Neuroscience

The study of the nervous system's molecular, cellular, developmental, and functional aspects comprises neuroscience research, and is key to understanding the many facets of human sleep, pain, and addiction.

Researchers in SRI’s Center for Health Sciences Neuroscience Program conduct extensive research using biochemistry, molecular biology, proteomics, electrophysiology, and behavioral testing techniques. They also study the brain's structure and function using magnetic resonance imaging technology.

SRI's Center for Neuroscience combines world-class basic science with contract research to provide an environment ideal to partner with clients and help advance research and development programs. We conduct basic research in sleep, circadian rhythms, pain, and addiction using techniques in biochemistry, molecular biology, proteomics, electrophysiology, and behavioral testing.

Projects

twin boys

SRI established the Twin Research Registry as part of its scientific research and efforts to discover more about human behavior. Fraternal and identical twins and multiples of all ages are invited to join the Registry for consideration for research studies.

nicotinic receptors affect brain activity

To support more effective cessation treatments, SRI researchers are exploring how nicotinic receptors affect brain activity in response to smoking.

cigarette being snapped in half

SRI is analyzing the genetics of smoking and related characteristics, using data from a large-scale National Cancer Institute study on smoking cessation.

diagram of nicotinic receptors

SRI is investigating whether the nicotine in tobacco smoke may be useful in meeting the urgent need to manage Parkinson’s disease.

scientist working at a computer

SRI is investigating novel methods and treatments to improve cognitive deficits caused by diseases such as Alzheimer’s and depression.

group of teens sitting together on the grass

SRI’s Sleep Research Laboratory in Menlo Park, California is currently recruiting for this study.

Press Releases

brain scan

SRI neuroscientists have found that a form of baclofen, a drug used to treat muscle spasticity, works better at treating narcolepsy than the best drug currently available when tested in mice.

Findings point to a biochemical and physiological explanation of how sleep need, which gradually builds up during wakefulness, is dissipated during sleep.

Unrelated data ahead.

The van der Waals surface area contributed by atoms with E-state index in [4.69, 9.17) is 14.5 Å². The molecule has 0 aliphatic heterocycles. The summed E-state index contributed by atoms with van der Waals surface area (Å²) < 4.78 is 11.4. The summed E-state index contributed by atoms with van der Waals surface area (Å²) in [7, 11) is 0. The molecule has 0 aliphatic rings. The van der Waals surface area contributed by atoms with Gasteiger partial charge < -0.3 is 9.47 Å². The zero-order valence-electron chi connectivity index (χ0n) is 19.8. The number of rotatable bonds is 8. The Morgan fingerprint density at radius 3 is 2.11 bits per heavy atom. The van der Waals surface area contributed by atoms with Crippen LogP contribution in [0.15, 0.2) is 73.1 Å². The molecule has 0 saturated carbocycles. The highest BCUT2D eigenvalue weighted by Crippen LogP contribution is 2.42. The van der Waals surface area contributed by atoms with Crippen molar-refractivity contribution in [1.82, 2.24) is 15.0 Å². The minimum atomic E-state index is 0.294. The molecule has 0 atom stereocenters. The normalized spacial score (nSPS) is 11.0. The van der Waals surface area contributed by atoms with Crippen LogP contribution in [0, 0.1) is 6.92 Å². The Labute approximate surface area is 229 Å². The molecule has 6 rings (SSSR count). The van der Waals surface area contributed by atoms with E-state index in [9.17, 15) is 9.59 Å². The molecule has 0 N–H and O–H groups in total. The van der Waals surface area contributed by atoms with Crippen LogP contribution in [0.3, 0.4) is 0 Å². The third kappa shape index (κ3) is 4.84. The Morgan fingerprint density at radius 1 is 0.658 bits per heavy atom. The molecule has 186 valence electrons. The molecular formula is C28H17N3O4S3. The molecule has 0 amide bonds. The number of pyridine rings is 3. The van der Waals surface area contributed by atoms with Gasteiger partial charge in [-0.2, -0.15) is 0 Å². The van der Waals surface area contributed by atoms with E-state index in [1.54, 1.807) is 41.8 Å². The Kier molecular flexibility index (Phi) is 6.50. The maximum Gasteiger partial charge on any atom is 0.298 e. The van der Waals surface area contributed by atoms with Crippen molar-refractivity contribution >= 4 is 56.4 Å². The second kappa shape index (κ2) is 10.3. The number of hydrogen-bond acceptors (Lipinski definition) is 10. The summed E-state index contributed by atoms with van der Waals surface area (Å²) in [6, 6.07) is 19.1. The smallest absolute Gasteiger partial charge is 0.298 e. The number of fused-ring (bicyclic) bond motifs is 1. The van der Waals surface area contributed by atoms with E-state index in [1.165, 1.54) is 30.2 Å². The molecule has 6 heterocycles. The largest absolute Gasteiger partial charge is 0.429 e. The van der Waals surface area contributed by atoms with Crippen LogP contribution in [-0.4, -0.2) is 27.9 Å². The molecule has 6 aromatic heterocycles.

illustration of the human brain

Researchers have demonstrated that measurements of electrical activity in models of Huntington’s disease could indicate the presence of disease before the onset of major symptoms. Further research on potential biomarkers might one day enable tracking of disease progression.

image of a mouse brain

SRI neuroscience researchers will use Inscopix’s nVista HD imaging system to gain a better understanding of normal brain function and the dysfunctions of neural circuitry that underlie neurological and neuropsychiatric disorders.

Joseph Rogers

In his career, Rogers has focused on age-related neurologic diseases. He is best known for showing that inflammatory responses occur in almost all major age-related brain disorders and cause substantial damage, with his seminal paper in the area receiving nearly 1,200 citations to date.

Adolf Pfefferbaum

The Research Society on Alcoholism (RSA) awarded its 2011 Distinguished Researcher Award to Adolf Pfefferbaum, M.D., director of the Neuroscience Program in the Center for Health Sciences at SRI International and a professor at Stanford University School of Medicine.

Gary Swang, director of SRI International's Center for Health Sciences

Gary E. Swan, Ph.D., director of SRI International's Center for Health Sciences, has been elected by the membership of the Society for Research on Nicotine and Tobacco (SRNT) as its president-elect and will serve as president in 2012.

SRI International, an independent nonprofit research and development institute, announced today that a new Neurodegenerative Diseases Research Program has been established within its Center for Health Sciences.

SRI International, an independent nonprofit research and development institute, announced today that Thomas S. Kilduff, Ph.D., director of SRI International's Center for Neuroscience, has been named a Fellow of the American Association for the Advancement of Science (AAAS).

SRI International, an independent nonprofit research and development organization, announced today that its Center for Neuroscience has entered into a research collaboration with F. Hoffmann-La Roche.

Topics: Neuroscience

SRI In the News

brain scan image
Narcolepsy: Sleepy Days, Not Nights

SRI researchers think they may have stumbled onto a way to refine a drug that can treat narcolepsy more effectively, and it has been around for 50 years.

Events

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SRI Biosciences will exhibit.

Topics: Neuroscience

Publications

Researchers conclude that cortical nNOS neurons and nNOS enzymatic activity are likely involved in the homeostatic regulation of slow wave sleep.

The Twin Research Registry at SRI International is a community-based registry of twins established in 1995. As of August 2012, there are 3,120 same- and opposite-sex twins enrolled.